Nine Illinois cities, a county and a university will be linked with high-speed Internet connections under terms of a deal that will use the dark fiber in a state highway system’s rights-of-way for backbone.
The partners are part of the Illinois Municipal Broadband Communications Association, a nonprofit group set up to enable cities and other possible partners to share information about designing telecommunications projects. The group signed a deal with the Illinois State Toll Highway Authority late in January to use fiber that’s already in place.
The broadband association has contracted to create a network with Adesta LLC, an Omaha, Neb.-based designer and builder of network infrastructures.
Adesta is an active vendor-community promoter of municipal and regional broadband projects. One of its other large endeavors is a regional fiber backbone under construction in Virginia.
The members of the broadband consortium are cities where the economy took a downturn after manufacturing facilities were closed. They believe improved access to broadband will help attract new industries.
Members of the association include Geneseo, Naperville, Peru, Princeton, Rochelle, Rock Falls, Rockford, Kane County and Northern Illinois University.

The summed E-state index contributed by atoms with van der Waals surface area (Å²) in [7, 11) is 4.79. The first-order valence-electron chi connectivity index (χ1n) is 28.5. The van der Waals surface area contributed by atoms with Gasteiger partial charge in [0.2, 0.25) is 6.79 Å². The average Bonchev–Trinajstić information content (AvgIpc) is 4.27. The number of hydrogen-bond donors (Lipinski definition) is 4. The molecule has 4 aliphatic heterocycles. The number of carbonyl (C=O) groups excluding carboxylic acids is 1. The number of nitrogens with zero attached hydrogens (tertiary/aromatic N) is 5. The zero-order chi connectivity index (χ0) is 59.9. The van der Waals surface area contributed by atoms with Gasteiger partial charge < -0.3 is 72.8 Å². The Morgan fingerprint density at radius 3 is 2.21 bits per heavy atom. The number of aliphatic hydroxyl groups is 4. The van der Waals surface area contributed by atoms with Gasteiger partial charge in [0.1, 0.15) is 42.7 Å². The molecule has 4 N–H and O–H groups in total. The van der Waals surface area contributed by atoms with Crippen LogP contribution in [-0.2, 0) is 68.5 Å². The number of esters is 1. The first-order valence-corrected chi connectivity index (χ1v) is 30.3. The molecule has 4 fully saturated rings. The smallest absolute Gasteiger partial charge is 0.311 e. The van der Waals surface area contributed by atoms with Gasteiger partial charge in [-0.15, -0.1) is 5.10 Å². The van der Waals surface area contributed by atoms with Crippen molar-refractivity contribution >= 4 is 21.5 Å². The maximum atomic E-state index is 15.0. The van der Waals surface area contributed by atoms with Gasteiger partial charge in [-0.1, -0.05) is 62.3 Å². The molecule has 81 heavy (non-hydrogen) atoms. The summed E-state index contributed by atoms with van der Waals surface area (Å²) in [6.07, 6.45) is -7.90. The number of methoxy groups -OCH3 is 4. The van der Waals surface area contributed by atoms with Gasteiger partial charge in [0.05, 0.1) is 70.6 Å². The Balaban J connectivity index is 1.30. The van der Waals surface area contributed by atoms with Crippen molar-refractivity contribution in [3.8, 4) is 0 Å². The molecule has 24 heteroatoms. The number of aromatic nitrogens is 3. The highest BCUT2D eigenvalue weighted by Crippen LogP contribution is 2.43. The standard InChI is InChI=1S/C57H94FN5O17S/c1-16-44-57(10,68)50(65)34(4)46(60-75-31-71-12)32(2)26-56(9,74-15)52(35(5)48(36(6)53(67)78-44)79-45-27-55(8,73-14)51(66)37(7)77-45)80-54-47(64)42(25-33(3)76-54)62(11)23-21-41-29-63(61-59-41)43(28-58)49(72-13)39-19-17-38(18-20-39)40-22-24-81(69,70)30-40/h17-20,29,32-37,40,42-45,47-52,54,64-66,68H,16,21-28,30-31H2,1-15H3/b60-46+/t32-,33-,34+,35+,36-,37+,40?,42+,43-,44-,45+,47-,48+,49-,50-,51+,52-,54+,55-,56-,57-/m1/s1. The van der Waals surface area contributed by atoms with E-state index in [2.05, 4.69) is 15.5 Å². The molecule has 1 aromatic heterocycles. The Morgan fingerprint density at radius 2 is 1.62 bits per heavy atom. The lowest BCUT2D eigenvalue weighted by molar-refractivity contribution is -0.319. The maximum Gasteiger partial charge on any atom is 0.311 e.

Three other member cities are of note: Batavia, Geneva and St. Charles. Those communities attempted, in partnership, to obtain voter approval for a regional broadband network in two different elections. Citizens voted down the plans, most recently late last year. Comcast Corp. serves most of the member cities.
The initial section of the network will extend from Rock Falls to Naperville, a distance of about 82 miles. Then it will grow along the right-of-way to link Rockford, Bloomington, Peoria, Freeport, Princeton and Galesburg.
The IMBCA anticipates the network will be used for education and medical initiatives, as well as high-speed data transfer.
The fiber will also be used to connect rural communities into telecommunications operations in more urban cities in an effort to revitalize economically depressed regions.